Jan 112017
 

We instinctively know that a walk in the garden or somewhere else filled with natural beauty is good for us but it is difficult to justify expensive or restrictive planning decisions on the basis of instinct alone. This is why scientists have been trying for years to quantify just how exposure to green space improves our mental and physical health. They have managed to show that what we see out of the window or walk past on the street really does matters for our stress levels and it is particularly good if what we see is plants. But how do we extend these results beyond small studies based on a few volunteers?

As I’ve posted before there is an emerging field (Biophilomatics) which is using big data resources to look at these problems. This latest study from RBGE takes a new approach to the subject by plugging together some of the latest Google technologies in a novel way.

Computers are getting better at assessing the contents of our photos. If you use photo sharing sites you may have noticed that they use this technology to sort your photos by subject. Google has now given developers access to the algorithms behind their image classification systems through the Google Vision API. By combining this image recognition technology with Google Street View images from around Edinburgh we have demonstrated the possibility of assessing our cities streets for their perceived naturalness and potential restorative value using automatically sampled images.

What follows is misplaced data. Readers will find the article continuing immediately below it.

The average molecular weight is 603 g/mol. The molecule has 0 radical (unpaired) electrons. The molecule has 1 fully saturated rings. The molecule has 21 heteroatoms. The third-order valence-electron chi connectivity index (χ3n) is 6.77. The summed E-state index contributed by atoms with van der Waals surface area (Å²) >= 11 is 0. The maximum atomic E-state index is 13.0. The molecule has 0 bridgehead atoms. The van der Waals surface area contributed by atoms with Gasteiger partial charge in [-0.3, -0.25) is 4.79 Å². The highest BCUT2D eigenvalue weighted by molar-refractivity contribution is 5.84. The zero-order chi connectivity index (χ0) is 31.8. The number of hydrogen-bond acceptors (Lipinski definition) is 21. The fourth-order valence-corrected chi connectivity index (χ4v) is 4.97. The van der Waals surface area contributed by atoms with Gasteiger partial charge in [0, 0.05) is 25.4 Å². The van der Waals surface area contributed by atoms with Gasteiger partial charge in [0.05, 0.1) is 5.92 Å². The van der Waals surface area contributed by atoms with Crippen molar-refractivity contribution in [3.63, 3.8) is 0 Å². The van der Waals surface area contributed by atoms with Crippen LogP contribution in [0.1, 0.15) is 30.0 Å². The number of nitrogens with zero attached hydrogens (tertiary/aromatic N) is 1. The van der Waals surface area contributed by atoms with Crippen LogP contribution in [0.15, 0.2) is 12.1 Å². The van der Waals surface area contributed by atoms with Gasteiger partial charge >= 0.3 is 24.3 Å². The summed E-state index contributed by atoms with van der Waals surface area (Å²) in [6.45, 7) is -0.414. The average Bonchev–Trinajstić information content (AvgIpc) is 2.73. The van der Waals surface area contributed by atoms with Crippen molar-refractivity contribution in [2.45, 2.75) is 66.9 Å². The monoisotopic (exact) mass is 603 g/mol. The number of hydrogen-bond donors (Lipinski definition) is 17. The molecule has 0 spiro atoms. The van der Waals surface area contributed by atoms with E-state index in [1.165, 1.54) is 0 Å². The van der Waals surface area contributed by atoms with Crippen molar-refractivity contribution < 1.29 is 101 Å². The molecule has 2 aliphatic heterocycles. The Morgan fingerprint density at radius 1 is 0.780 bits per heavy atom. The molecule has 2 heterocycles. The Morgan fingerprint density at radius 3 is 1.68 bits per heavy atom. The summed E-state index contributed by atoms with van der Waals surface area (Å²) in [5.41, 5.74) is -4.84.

Map of Edinburgh showing sample area and points. Greener dots are more natural. Redder halos are more deprived according to the Scottish Index of Multiple Deprivation. Where Street View panoramas are offset they are joined to sample points by lines.

It is very early days yet and before we can draw strong conclusions we need to develop it further but this could be an addition to the tool box for building more liveable cities.

The work was done as part of the Edinburgh Living Landscape (ELL) project which involves a number of partner organisations with interest and skill in our shared environment. ELL promotes improving, expanding and connecting up the green space in the city and encourages innovation in greening up built structures recognising that the local natural environment is a health asset. There are key questions about how best to achieve this for all sectors of the population and the methodology described in this paper contributes to building the evidence base for decision making.

Below is a slide show of the randomly sampled Street View images. Is this the Edinburgh you know?



Note: There are privacy and other issues around street view images and Google therefore remove any areas they are requested to. In the slide show above images are loaded directly from Google and so any that have been removed or replaced since the experiment was originally carried out in early 2016 will appear as unavailable.

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